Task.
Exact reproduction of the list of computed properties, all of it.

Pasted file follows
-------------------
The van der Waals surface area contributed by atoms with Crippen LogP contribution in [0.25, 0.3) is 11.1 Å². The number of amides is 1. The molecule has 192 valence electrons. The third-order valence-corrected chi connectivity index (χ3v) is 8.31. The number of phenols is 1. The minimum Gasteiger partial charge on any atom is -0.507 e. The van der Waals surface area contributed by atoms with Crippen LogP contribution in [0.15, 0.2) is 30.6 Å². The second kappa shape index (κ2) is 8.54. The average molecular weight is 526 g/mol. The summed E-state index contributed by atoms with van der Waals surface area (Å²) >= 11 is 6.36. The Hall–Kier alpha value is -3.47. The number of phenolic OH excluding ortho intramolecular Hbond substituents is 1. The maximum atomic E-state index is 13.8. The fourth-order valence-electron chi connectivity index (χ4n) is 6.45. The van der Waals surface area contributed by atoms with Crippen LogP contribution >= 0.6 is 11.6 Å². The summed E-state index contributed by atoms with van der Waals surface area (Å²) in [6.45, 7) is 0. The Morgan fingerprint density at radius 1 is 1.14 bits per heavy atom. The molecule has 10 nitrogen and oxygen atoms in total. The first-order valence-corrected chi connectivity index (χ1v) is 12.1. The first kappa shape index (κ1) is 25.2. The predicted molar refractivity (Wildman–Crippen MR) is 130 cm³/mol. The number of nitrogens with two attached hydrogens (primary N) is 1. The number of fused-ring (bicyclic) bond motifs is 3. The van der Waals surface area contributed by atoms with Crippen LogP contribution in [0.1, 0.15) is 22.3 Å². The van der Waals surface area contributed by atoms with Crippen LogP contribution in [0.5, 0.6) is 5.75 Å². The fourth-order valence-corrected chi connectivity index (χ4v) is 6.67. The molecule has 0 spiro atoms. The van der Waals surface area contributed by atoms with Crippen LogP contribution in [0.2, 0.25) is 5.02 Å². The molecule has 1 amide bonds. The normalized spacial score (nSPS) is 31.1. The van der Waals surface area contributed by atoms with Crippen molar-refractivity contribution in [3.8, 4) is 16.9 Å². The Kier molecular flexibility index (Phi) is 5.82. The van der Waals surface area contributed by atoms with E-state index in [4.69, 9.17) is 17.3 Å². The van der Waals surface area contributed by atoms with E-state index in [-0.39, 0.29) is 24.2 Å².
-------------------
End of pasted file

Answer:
The van der Waals surface area contributed by atoms with Crippen LogP contribution in [0.25, 0.3) is 11.1 Å². The number of amides is 1. The molecule has 192 valence electrons. The third-order valence-corrected chi connectivity index (χ3v) is 8.31. The number of phenols is 1. The minimum Gasteiger partial charge on any atom is -0.507 e. The van der Waals surface area contributed by atoms with Crippen LogP contribution in [0.15, 0.2) is 30.6 Å². The second kappa shape index (κ2) is 8.54. The average molecular weight is 526 g/mol. The summed E-state index contributed by atoms with van der Waals surface area (Å²) >= 11 is 6.36. The Hall–Kier alpha value is -3.47. The number of phenolic OH excluding ortho intramolecular Hbond substituents is 1. The maximum atomic E-state index is 13.8. The fourth-order valence-electron chi connectivity index (χ4n) is 6.45. The van der Waals surface area contributed by atoms with Crippen LogP contribution >= 0.6 is 11.6 Å². The summed E-state index contributed by atoms with van der Waals surface area (Å²) in [6.45, 7) is 0. The Morgan fingerprint density at radius 1 is 1.14 bits per heavy atom. The molecule has 10 nitrogen and oxygen atoms in total. The first-order valence-corrected chi connectivity index (χ1v) is 12.1. The first kappa shape index (κ1) is 25.2. The predicted molar refractivity (Wildman–Crippen MR) is 130 cm³/mol. The number of nitrogens with two attached hydrogens (primary N) is 1. The number of fused-ring (bicyclic) bond motifs is 3. The van der Waals surface area contributed by atoms with Crippen LogP contribution in [0.1, 0.15) is 22.3 Å². The van der Waals surface area contributed by atoms with Crippen LogP contribution in [0.5, 0.6) is 5.75 Å². The fourth-order valence-corrected chi connectivity index (χ4v) is 6.67. The molecule has 0 spiro atoms. The van der Waals surface area contributed by atoms with Crippen LogP contribution in [0.2, 0.25) is 5.02 Å². The molecule has 1 amide bonds. The normalized spacial score (nSPS) is 31.1. The van der Waals surface area contributed by atoms with Crippen molar-refractivity contribution in [3.8, 4) is 16.9 Å². The Kier molecular flexibility index (Phi) is 5.82. The van der Waals surface area contributed by atoms with E-state index in [4.69, 9.17) is 17.3 Å². The van der Waals surface area contributed by atoms with E-state index in [-0.39, 0.29) is 24.2 Å².